A Dutch expert on agriculture has warned India of a food crisis unless the country makes new investments in the sector and induces young individuals to take up farming. India will have to speed up its food production otherwise it will not remain self sufficient in food in a few years' time, he has said.

“Agriculture is a neglected sector in India,” says Hans Wolf of the Netherlands Embassy in Delhi, who is Counsellor for Agriculture, Nature and food Quality for India, Nepal and Sri Lanka. “The Government here should invest more in agriculture, in irrigation, in imparting farmers knowledge and to help them with access to markets,” he points out. The Government should also provide funds in making investments in agricultural infrastructure and in land reforms,” he suggests.

Mr. Hans was in the Rajasthan capital in connection with the launch of an eight-week advanced training in horticulture to trainers from Afghanistan. The training, being imparted by the Jaipur-based International Horticulture Innovation and Training Centre (IHITC), is part of the Dutch- funded,” Support to agriculture education in Afghanistan”. IHITC is a collaborative venture in PPP model among Department of Horticulture, Rajasthan; Practical Training Centre (PTC+) of the Netherlands and DCM Sriram Consolidated Ltd (DSCL) .

“India remains a closed country as far as agriculture is concerned,” says Mr. Hans and adds: “The country does not allow others to enter this sector or even share their experience. In my view India should allow the western countries to help it out with innovative farming practices. They have much to offer other than hybrid seeds, in the form of training and products,” he notes.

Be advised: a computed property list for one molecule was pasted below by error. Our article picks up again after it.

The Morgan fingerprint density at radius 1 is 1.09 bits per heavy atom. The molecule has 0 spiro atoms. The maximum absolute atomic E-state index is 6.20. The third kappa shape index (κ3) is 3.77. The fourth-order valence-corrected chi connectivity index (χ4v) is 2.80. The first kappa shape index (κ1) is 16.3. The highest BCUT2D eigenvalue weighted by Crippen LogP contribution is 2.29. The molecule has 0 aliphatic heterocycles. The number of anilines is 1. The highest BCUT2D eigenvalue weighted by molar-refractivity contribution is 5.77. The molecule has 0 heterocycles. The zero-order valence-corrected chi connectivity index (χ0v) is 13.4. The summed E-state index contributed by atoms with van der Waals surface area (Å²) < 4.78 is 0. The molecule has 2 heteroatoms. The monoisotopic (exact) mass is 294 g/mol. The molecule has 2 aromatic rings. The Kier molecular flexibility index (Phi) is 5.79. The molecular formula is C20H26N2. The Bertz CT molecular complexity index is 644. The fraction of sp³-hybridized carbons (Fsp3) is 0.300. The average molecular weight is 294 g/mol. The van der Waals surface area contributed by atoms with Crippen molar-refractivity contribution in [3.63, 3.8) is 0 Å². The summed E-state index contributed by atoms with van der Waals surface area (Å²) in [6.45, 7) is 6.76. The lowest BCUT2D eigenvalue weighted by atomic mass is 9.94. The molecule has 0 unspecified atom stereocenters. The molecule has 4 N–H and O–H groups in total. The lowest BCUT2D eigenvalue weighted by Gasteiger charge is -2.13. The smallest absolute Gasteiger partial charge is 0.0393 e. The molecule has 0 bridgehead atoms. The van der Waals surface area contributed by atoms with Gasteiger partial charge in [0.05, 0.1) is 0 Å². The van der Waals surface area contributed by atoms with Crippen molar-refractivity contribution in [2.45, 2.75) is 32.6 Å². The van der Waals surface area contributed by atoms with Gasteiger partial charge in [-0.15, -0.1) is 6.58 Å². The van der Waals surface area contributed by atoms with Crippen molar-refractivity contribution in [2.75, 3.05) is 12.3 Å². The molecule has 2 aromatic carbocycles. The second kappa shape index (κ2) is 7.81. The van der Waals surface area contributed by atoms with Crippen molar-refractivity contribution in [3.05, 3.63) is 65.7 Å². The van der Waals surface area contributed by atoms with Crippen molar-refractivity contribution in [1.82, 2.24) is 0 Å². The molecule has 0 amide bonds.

The Dutch warns that in the next decade food security is going to be the main strategic area for the Indian Government. “The growing population needs food. The country's farmers would have to diversify the crops and make use of the climatic variety and land variations in India to their advantage,” he points out. “There is a food crisis ahead and one can see it by the rising food prices in the country.”

The farm sector in India is beset with problems. The availability of both arable land and irrigation water is a big issue. As most of the cropped area is under rain-fed irrigation decline in rainfall too has an impact. The ground water levels are going down but the wasteful use of water continues. “India needs plans for more sustainable use of available water. Pumping out ground water should stop. It should also promote drip irrigation,” he stresses.

Mr. Hans finds the small size of the land holdings and the ever continuing process of bifurcation of plots a threat to viable agriculture.